The question is how auto workers on both sides of the border can regain our leverage in the industry. On the one hand, we’re organizing the nonunion plants in the U.S. South. But on the other hand, we have to get over our tendency to fret over VIN numbers (which show where a particular vehicle was assembled) and instead double down on our commitment to international solidarity. Simply “buying American” is not enough.

Rather than thinking of Mexican workers as our adversaries, we need to see each other as partners in the struggle for worker power. No worker benefits from the international race to the bottom that the companies like to call “global competition.” Just like we did during the Stand-Up Strike, it’s time to whipsaw the companies against each other—but this time across North America.

Whipsaw The Companies

The UAW will join the fight alongside Mexico’s growing militant independent labor movement. For instance, we’re supporting the National Union of Auto Workers (SINTTIA), which is taking on General Motors in the central Mexican city of Silao and organizing parts suppliers at Fränkische and Draxton from the bottom up, not through backroom deals.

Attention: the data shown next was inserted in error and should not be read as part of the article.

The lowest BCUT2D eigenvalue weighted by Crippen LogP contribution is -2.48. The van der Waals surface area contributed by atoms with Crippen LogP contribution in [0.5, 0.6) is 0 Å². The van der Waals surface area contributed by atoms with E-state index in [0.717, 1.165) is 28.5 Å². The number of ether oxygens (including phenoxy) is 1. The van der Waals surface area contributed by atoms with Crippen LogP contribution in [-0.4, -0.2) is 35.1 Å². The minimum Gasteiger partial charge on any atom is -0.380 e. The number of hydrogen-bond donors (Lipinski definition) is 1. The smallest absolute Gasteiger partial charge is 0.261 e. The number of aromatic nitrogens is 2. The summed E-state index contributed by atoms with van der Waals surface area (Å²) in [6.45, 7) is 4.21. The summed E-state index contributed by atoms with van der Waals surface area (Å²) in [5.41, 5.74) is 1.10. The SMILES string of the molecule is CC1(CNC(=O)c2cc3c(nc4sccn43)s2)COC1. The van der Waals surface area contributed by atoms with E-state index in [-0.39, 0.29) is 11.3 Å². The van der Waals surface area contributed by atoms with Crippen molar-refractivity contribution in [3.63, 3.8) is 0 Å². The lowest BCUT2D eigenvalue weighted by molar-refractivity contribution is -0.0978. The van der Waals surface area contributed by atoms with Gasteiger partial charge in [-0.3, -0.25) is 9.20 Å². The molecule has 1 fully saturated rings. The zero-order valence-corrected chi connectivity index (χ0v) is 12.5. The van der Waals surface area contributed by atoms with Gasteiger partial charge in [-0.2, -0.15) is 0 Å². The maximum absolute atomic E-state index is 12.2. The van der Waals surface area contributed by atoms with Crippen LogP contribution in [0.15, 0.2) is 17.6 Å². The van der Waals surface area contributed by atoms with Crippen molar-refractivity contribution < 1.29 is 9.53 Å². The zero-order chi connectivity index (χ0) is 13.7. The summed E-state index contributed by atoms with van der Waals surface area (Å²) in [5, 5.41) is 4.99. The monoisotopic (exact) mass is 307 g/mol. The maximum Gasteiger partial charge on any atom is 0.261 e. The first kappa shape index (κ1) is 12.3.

The most recent trade pact, the U.S.-Mexico-Canada Agreement, created an enforcement tool with some teeth, known as the Rapid Response Mechanism, that has contributed to real victories for workers. The UAW has petitioned the U.S. government to request that Mexico investigate violations of the right to unionize at an auto parts plant owned by Stellantis.

Mexican auto workers are also taking advantage of the 2019 labor law reform in their country to continue organizing through new unions, including the Mexican Workers’ League (La Liga) and the National Independent Union of Industry and Service Workers (SNITIS), which was formed in a huge strike where workers won a 20 percent raise and a 32,000 peso bonus.

Past UAW administrations expressed verbal support for Mexico’s independent labor movement, but their follow-through was limited. Our recent decision under President Shawn Fain’s leadership is not just talk.

We will engage with the growing movement of Mexican independent unions committed to new organizing and democracy. We will not dictate to them; we will learn from each other in our common fight for survival.